Seth Swirsky: Songs From The Green Couch (2022)
I originally discovered L.A. musician Seth Swirsky as one half of retro-power-pop act The Red Button (who I'd been turned on to because his partner in that act happened to have gone to my high school). Songs From The Green Couch is his fourth solo LP, and his solo work continues to place him among fine acts like Wondermints and Linus of Hollywood, bands who mine the strain of 60s pop rooted in Pet Sounds and Sgt. Pepper, sprouted into light psyche and sunshine pop reminiscent of the Zombies' Odessey & Oracle and the Millennium's Begin.
So all that name-checking should let you know what's in store here. Swirsky conjures some surprisingly sophisticated baroque pop: Opener "Sunny Day" is a dense, complex suite with shades of the Moody Blues, and "Dead" is similarly intricate, a bit more Lennon-esque. Other tunes, like "I Don't Wanna Lose You" are more straightforward power pop that remind me of his Red Button work. But the album overall seems less built around stand-alone pop tracks, instead building a cohesive whole, an album you want to take in in a single sitting as it traverses various strains of 60s-infused gentle pop.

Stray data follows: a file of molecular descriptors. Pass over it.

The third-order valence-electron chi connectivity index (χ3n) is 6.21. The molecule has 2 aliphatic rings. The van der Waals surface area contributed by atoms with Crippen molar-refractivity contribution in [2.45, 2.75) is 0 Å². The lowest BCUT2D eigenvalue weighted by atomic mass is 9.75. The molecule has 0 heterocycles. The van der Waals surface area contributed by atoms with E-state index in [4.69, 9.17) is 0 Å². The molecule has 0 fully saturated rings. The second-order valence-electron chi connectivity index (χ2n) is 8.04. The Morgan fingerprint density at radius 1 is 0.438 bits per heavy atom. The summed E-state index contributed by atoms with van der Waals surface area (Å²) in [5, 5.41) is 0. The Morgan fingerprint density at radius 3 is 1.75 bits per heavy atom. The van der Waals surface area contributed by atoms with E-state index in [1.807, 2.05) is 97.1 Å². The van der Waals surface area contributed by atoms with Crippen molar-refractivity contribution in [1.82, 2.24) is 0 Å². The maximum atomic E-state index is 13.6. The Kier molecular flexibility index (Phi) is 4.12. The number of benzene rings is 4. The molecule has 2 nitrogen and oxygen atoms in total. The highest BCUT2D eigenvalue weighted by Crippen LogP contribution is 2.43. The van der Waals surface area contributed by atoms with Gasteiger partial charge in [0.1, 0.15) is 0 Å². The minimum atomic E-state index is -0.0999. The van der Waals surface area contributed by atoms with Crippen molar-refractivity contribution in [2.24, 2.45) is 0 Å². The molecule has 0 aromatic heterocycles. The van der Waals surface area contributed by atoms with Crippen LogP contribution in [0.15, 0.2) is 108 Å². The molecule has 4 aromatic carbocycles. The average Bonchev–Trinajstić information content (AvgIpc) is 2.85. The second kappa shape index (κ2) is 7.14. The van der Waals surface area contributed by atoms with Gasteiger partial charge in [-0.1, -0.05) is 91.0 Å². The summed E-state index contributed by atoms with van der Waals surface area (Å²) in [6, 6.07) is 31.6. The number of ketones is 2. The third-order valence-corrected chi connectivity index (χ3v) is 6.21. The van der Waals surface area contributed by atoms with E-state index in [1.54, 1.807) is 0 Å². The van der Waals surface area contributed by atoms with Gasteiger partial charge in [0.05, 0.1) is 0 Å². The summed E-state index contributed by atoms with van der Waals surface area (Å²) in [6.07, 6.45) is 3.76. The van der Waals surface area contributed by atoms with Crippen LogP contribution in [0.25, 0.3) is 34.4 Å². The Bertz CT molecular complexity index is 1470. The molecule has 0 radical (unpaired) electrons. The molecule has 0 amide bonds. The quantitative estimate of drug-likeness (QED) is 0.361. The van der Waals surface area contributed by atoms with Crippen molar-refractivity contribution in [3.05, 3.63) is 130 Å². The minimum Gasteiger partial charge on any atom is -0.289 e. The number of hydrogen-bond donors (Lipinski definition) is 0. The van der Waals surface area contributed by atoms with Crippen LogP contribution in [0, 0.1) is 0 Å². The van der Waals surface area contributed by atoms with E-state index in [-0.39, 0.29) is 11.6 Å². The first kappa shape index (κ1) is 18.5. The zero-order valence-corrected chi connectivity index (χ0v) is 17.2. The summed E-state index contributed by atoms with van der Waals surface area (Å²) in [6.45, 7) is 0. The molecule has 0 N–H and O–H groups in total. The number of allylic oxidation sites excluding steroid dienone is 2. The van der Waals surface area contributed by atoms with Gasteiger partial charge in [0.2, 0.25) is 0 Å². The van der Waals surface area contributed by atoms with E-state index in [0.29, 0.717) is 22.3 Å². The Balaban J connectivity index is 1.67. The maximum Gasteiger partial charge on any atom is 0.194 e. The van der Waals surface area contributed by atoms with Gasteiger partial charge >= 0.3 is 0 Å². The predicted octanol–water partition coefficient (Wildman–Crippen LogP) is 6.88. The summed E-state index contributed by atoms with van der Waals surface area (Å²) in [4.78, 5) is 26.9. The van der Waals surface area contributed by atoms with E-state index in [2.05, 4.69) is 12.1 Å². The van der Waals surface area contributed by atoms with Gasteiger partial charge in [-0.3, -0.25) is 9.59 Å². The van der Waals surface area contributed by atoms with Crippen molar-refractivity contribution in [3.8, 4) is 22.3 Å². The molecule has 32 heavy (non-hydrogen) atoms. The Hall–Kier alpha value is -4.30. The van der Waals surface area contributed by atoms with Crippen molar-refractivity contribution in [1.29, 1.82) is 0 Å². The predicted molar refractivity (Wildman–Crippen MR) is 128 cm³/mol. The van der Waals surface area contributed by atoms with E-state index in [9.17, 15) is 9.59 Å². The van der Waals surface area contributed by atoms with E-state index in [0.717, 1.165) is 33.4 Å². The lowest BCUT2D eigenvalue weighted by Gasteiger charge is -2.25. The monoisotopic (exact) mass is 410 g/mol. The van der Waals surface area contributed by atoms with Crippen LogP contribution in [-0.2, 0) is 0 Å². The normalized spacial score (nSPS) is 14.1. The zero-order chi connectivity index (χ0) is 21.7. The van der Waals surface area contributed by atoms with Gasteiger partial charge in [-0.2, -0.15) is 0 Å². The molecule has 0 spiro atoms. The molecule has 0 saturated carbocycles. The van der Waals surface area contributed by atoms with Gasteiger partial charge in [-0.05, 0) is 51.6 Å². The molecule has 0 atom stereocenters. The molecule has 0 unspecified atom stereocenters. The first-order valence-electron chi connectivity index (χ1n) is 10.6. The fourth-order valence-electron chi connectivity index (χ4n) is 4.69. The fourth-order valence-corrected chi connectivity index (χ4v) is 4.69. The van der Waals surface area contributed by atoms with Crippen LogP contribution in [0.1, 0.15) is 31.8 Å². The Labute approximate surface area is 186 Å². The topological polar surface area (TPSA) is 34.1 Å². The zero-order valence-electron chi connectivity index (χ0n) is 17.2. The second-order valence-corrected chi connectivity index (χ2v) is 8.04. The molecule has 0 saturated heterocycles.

(Swirsky is also an example of an artist where I need to separate the music from the persona; he used to be active on Twitter, with some egregious right wing bile that seemed at stark odds with the good-natured sunshine of his artistry; but I think he's since quieted down, at least publicly.)
You can buy this (and his earlier albums) on Bandcamp.
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